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Surviving Trouble in Paradise: An interview with the CEO of Hawaii’s Parents And Children Together

By July 15, 2020August 12th, 2020No Comments

Ryan Kusumoto may live in paradise, but the president and CEO of Hawaii’s Parents And Children Together (PACT) has been knocked around by COVID-19 like everyone else.

PACT serves Hawaii’s most vulnerable and at-risk people and families. The nonprofit creates and delivers a range of programs related to domestic violence, child abuse, sex trafficking, early childhood education, mental health, community-building, and poverty prevention.

During an interview with, Kusumoto talked about how the global pandemic changed the way PACT does business, and how this novel coronavirus has changed the way he thinks about the world and his place in it.

How has COVID-19 changed the way you and your staff are conducting business?

Our services run the gamut from early learning, domestic violence, child abuse, and community building. Luckily, we didn’t shut down any service completely. We kept everything going and didn’t have to lay off anyone. In fact, some parts of our operation grew, because there are more people needing food and rent and utility assistance. We partnered with organizations that fund those needs. It helped keep the lights on.

Have any of your 425 employees been sickened by COVID-19?

No, we’re very fortunate. Many of our staff, primarily administrative staff, worked remotely from home. Now, we have an abbreviated schedule of work in the office, which minimizes the number of people in the office.

The last few months have showed us we don’t need as much office space as we have. We learned we could work at home and not skip a beat.

Which of your services is COVID-19 making more vital?

Domestic violence and child abuse, even though our numbers have gone down because reporting is harder to do.

This is the perfect environment for domestic violence and child abuse. Take away jobs, make paying rent harder, make access to food harder, then keep everyone locked in the same place. It’s the perfect petri dish for domestic violence and child abuse.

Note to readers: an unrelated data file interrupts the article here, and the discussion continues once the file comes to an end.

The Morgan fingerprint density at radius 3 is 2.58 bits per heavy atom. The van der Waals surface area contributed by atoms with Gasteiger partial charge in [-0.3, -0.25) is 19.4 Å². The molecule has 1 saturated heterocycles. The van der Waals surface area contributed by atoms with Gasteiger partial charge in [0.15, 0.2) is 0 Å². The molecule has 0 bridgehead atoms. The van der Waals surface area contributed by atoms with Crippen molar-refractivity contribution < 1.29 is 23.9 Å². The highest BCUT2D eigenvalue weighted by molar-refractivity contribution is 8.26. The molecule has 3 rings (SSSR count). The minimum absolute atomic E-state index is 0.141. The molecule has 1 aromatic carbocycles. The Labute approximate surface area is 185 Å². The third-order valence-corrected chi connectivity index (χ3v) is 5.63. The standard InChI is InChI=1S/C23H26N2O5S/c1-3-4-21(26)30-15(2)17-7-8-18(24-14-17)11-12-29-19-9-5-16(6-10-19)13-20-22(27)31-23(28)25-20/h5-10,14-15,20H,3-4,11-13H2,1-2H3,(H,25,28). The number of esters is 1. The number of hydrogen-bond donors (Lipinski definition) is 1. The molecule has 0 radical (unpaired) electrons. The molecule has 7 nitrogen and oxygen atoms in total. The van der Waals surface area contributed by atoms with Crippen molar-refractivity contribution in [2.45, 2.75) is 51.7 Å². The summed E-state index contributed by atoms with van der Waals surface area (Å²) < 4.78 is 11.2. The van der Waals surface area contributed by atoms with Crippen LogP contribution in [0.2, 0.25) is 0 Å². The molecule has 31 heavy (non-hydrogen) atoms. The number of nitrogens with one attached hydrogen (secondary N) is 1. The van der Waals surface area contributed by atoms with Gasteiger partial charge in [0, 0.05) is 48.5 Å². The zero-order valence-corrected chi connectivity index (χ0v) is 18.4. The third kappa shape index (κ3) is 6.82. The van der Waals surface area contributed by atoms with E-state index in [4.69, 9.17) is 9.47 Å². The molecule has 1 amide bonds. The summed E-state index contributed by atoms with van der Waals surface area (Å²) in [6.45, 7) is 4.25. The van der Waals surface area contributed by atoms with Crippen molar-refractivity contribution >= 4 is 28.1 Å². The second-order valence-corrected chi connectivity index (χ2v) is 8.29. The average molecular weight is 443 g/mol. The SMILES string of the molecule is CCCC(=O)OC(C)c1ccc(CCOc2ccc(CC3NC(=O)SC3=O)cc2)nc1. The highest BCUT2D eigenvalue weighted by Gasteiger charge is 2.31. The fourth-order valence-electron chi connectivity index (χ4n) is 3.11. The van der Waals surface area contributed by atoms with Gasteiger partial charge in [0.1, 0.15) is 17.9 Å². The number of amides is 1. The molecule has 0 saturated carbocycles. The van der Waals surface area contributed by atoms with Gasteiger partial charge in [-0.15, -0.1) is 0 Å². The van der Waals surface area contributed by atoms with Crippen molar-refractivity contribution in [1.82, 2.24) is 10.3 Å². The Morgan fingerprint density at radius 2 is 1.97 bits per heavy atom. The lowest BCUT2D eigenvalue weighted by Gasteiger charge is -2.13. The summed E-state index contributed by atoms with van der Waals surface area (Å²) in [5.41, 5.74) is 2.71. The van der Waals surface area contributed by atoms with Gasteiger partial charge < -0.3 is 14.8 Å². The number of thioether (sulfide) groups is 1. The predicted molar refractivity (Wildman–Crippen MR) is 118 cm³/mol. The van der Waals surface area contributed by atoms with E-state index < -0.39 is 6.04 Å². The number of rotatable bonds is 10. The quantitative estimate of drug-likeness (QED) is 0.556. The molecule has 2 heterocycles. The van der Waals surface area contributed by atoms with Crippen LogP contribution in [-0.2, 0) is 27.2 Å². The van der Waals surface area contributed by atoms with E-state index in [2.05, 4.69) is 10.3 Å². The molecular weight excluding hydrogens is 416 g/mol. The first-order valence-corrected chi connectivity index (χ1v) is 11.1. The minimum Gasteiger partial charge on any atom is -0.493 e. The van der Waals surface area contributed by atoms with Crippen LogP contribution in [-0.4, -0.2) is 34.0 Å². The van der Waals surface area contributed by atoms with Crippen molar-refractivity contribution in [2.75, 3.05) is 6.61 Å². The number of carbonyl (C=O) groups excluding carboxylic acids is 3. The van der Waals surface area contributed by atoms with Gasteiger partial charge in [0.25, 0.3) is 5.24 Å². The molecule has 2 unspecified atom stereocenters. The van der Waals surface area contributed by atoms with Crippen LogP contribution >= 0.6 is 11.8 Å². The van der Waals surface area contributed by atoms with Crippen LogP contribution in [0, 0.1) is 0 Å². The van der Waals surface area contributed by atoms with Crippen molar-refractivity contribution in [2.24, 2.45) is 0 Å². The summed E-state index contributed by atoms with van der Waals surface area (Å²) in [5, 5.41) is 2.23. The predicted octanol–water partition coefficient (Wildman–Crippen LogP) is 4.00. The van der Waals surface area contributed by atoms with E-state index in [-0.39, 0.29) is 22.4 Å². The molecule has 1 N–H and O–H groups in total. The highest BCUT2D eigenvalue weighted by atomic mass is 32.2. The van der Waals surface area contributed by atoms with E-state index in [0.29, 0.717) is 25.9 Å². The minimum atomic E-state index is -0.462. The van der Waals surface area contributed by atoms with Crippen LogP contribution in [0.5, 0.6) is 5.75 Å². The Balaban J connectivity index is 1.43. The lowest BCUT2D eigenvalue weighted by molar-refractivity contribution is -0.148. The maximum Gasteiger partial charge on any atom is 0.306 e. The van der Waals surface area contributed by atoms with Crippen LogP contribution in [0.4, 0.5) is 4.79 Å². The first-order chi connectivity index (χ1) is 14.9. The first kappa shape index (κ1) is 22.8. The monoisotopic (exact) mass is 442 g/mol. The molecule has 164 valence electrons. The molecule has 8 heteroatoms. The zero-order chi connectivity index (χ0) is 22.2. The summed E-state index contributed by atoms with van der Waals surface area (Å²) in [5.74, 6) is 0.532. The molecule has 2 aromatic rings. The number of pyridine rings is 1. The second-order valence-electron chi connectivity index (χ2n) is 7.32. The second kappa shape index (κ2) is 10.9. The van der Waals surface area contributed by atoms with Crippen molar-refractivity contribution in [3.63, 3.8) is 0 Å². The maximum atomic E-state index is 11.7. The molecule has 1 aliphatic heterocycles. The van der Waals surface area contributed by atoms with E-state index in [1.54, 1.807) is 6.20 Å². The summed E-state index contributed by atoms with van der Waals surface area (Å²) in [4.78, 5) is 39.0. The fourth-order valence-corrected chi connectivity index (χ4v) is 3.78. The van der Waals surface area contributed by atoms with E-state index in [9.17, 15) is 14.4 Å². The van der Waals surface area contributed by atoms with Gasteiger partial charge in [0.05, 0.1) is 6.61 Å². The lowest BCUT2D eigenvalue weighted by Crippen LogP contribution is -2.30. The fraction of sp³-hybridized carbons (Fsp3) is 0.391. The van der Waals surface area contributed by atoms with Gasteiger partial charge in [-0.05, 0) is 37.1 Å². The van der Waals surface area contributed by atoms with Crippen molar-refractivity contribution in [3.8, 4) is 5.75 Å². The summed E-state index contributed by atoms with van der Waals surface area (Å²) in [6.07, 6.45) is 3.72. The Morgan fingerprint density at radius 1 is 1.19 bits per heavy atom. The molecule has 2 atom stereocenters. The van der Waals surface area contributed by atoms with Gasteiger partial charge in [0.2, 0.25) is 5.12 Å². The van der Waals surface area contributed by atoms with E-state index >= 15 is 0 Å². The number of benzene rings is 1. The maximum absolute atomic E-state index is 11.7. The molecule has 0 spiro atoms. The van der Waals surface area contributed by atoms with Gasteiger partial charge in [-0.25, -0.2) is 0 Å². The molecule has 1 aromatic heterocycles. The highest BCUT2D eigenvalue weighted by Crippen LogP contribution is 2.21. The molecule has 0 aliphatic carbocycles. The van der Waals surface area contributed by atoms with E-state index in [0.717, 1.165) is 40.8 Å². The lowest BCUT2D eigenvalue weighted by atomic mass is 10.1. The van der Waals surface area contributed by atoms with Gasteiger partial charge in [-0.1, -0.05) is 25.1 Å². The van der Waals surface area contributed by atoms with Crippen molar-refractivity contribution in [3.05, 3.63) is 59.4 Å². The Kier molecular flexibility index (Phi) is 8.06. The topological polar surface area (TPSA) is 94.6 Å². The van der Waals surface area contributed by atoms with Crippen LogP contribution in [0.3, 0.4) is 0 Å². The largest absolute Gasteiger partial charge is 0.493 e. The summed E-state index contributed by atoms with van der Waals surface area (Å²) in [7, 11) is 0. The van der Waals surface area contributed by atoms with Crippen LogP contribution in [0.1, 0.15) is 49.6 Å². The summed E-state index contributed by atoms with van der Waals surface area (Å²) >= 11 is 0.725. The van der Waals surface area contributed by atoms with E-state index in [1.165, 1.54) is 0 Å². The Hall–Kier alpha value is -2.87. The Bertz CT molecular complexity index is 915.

The regular detection systems have largely shut down. The workplace, medical professionals, and schools usually help identify a problem. There’s protection. But now people aren’t going to school and aren’t seeking medical help unless they have to.

That’s why we never shut down our services.

I always think of Hawaii as paradise. Is that a realistic view of your state?

We are the most isolated state in the nation. We’re separated by bodies of water, and there’s a constant shift and flow of what’s coming in and out. If ships stop coming, we run out of food and supplies.

Our #1 industry is tourism. So, the virus has made a huge impact on our economy. Overnight, we went from the lowest unemployment rate in the nation to the highest, from 2% unemployment to 22%.

Our unemployment system can’t handle it. It was daunting to see how many people were standing in lines for food. We serve people in the deepest level of poverty. Children usually get their lunch from school, but now school is out.

Has the pandemic changed the way you view your employees?

One of my mantras is you must take care of your staff in good times and bad. We don’t do this work without all of our staff; it’s not just me. When the pandemic emerged, I told my leadership team we want to look back and say we did everything we could to help our staff get through this situation. If we took care of them, they would take care of the community.

How did you take care of them?

People were concerned about their own childcare issues, and we were super flexible with hours. People were concerned about spouses who lost their jobs, so we figured out ways to let workers use their unused vacation and get paid for it.

We’ve been engaging and supporting our staff with online Zoom sessions. One day, we’ll have Zoga where one of our staff leads an online yoga class. The next day, one of our therapists does a meditation time. We had one of our staff talk about what you can do to continue to keep your kids engaged. We brought in our local Department of Health chief to talk about COVID. Some of these topics aren’t super-sexy. But it’s critical to maintain that connection with staff.

How has COVID -19 changed your world view?

I now think differently about my health. I used to think that my health was dependent on what I ate and how much I exercised. But the pandemic has taught us that our health isn’t just about what I do, but what you do, too. One person carrying COVID has an impact on our entire community. We’re connected to one another. We’re only as healthy as the most vulnerable among us. I’m worried that after COVID, that narrative will go away, and we’ll forget that we’re all connected.

About the Author

Lisa Kaplan Gordon is a veteran content producer, e-book creator, and social media writer with two Pulitzer Prize nominations and three National Headliners Awards. Her writing has appeared in Washingtonian Magazine, Redbook, Yahoo!, AOL Real Estate, AOL Daily Finance, USA Today, and US Weekly, as well as major metro dailies. She writes several times a month for

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